The Potter County Commissioners Court and Amarillo City Council recently took action regarding the repayment of bonds for the Amarillo Potter Events District, saving the city and county money in the long run. .
The two entities approved a resolution repaying the issue of outstanding bonds in 2009 due to lower interest rates linked to the COVID-19 pandemic. Deputy city manager Laura Storrs said the move would save Amarillo a lot of money.
Steven Adams, a consultant for Specialized Public Finance, gave city council some details about the savings if the resolutions were approved.
“The bonds we are repaying were sold in 2009. It had an interest rate of 4.02%. These bonds that we have sold have an effective interest cost of 1.32%, ”he said. “This difference in interest rates allowed us to achieve present value savings of $ 356,000, or 8.6% of the debt we owed on 2009 bonds. We saved 8.6% of what we owed on 2009 bonds. we had. ”
The redemption is for outstanding bonds, Storrs said. There are no additional links beyond what is already pending, covering the construction of the Amarillo National Center as well as the northern area of the Amarillo Civic Center complex.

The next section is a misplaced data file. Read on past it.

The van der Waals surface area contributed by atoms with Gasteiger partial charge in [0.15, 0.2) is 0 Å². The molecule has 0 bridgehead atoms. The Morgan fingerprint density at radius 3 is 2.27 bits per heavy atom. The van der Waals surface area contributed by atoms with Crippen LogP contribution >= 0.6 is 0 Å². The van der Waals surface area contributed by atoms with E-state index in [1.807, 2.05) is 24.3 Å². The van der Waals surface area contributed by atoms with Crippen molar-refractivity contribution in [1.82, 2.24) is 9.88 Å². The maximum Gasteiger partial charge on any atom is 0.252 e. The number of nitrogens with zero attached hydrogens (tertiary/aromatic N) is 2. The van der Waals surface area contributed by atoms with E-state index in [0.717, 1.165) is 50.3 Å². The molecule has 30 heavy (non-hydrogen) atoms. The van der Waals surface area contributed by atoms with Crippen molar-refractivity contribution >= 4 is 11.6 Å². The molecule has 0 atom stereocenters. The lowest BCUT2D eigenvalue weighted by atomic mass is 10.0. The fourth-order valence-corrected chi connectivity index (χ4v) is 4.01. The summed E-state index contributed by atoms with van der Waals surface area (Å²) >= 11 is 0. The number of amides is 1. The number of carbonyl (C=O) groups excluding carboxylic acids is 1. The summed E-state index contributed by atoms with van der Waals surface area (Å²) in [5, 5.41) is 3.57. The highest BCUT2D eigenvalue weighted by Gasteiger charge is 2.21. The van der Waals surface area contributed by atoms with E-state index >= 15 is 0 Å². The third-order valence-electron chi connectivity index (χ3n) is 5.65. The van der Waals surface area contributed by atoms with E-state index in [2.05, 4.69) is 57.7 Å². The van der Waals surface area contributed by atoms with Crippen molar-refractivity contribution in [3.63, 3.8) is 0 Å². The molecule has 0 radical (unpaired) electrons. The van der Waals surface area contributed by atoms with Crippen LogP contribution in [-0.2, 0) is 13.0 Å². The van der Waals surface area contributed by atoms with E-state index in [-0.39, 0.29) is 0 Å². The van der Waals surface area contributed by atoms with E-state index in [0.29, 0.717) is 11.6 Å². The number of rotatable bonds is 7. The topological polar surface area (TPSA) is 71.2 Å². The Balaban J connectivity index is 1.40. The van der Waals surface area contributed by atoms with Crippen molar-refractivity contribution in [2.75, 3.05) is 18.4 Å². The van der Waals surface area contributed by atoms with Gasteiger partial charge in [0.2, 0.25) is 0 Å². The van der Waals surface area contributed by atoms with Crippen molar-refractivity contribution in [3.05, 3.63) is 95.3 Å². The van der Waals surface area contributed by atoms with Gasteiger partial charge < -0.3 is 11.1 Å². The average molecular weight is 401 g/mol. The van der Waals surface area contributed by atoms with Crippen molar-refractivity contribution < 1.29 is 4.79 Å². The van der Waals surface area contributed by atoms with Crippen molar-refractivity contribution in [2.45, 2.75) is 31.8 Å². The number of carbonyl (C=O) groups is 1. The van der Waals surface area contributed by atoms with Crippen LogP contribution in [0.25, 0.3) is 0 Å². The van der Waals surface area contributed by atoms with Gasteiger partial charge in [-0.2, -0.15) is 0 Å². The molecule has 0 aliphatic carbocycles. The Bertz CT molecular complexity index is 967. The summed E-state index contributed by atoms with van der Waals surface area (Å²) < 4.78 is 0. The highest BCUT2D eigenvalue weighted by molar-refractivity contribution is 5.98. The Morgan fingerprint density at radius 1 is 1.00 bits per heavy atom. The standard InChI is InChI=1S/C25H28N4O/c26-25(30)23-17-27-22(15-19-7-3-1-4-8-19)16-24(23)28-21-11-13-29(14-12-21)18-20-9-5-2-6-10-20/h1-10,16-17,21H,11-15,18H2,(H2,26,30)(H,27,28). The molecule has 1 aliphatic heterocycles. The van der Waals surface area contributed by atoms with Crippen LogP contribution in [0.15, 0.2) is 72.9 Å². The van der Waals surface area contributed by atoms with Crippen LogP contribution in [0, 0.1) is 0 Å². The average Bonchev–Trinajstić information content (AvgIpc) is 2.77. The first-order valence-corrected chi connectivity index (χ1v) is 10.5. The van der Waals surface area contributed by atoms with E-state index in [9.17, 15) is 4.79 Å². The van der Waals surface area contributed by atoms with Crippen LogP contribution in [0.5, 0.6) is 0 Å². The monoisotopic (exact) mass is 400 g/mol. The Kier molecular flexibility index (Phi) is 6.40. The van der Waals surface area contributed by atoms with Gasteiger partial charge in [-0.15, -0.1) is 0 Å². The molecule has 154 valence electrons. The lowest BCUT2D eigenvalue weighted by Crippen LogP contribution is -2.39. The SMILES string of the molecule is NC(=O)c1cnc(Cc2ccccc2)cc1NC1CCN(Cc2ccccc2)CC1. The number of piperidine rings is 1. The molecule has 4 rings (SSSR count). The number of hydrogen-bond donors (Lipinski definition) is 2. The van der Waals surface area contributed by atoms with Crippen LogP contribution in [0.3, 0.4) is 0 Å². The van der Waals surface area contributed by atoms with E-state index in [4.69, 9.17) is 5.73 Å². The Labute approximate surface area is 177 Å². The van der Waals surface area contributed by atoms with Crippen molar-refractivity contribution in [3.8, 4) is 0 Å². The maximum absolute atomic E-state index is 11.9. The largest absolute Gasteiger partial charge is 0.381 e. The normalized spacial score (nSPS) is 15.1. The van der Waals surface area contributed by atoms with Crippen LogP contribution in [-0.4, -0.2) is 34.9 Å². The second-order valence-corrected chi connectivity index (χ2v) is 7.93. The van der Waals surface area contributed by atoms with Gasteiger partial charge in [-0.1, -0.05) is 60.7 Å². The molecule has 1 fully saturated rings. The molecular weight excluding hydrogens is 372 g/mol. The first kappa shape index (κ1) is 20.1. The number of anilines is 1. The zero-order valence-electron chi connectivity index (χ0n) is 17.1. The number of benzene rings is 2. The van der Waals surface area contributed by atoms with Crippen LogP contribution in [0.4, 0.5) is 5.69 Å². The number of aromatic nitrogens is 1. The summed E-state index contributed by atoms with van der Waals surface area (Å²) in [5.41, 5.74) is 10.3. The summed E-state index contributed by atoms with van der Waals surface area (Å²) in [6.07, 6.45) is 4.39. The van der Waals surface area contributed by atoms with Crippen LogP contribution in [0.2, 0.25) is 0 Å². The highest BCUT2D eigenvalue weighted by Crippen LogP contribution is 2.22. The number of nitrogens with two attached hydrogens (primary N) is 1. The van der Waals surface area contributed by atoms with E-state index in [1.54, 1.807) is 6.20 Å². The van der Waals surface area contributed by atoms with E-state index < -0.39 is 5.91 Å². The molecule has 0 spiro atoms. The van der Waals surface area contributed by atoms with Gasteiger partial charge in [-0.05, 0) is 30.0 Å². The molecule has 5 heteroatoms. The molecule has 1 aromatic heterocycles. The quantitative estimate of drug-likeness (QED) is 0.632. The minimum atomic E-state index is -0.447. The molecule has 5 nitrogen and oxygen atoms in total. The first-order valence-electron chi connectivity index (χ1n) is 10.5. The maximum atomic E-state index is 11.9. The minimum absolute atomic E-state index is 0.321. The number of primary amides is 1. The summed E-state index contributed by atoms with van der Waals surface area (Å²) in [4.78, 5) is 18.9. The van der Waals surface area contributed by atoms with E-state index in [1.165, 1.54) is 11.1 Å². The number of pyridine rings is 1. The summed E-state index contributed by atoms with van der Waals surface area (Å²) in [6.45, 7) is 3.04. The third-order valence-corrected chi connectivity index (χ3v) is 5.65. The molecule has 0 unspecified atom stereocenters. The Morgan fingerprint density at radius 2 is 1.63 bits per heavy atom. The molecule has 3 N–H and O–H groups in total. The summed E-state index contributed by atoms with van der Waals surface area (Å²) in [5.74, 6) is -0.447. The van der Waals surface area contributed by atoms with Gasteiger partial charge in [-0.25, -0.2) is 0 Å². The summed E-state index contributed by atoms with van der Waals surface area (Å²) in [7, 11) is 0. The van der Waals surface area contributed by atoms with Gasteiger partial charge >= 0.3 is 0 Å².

“The first responsibility of the host district is to pay the debt service on these bonds, and they have another set of bonds – these are the 2019 issues,” she said. “This is their first priority, paying the debt service on these two outstanding bonds.”
Storrs said this would extend the authorization of the 2% hotel occupancy tax for the term of the new obligations, going through 2052. The funds that come from this tax are used to fund monthly debt service payments. of the district.
However, if the hotel’s occupancy tax does not cover debt service payments, the city has pledged to cover any shortfall in monthly debt service payments, Storrs said.
“The city has never had to make monthly debt service payments, but the city reserves the amount equal to the annual debt service in its general fund as part of the annual budget process,” she said. declared. “The repayment will allow the city to extend this lease with the site district for the additional seven years, and the bonds will expire in 2052.”
Recently, Storrs said hotel occupancy taxes have risen significantly from the levels collections were at when the pandemic began. But, Storrs stressed that the levels are even higher than before the pandemic.
“On average, we collect around 11% more per month than collecting hotel occupancy tax before COVID, so the numbers 18-19,” she told the commissioner tribunal. “We expect this trend to continue. In fact, I hear it might increase as we go through the summer months, but we have put together a very conservative budget.
At the city council meeting, City Manager Jared Miller said this would affect Amarillo in a positive way.
“This is one item that is going to save us quite a bit of money over the life of this repayment,” Miller said.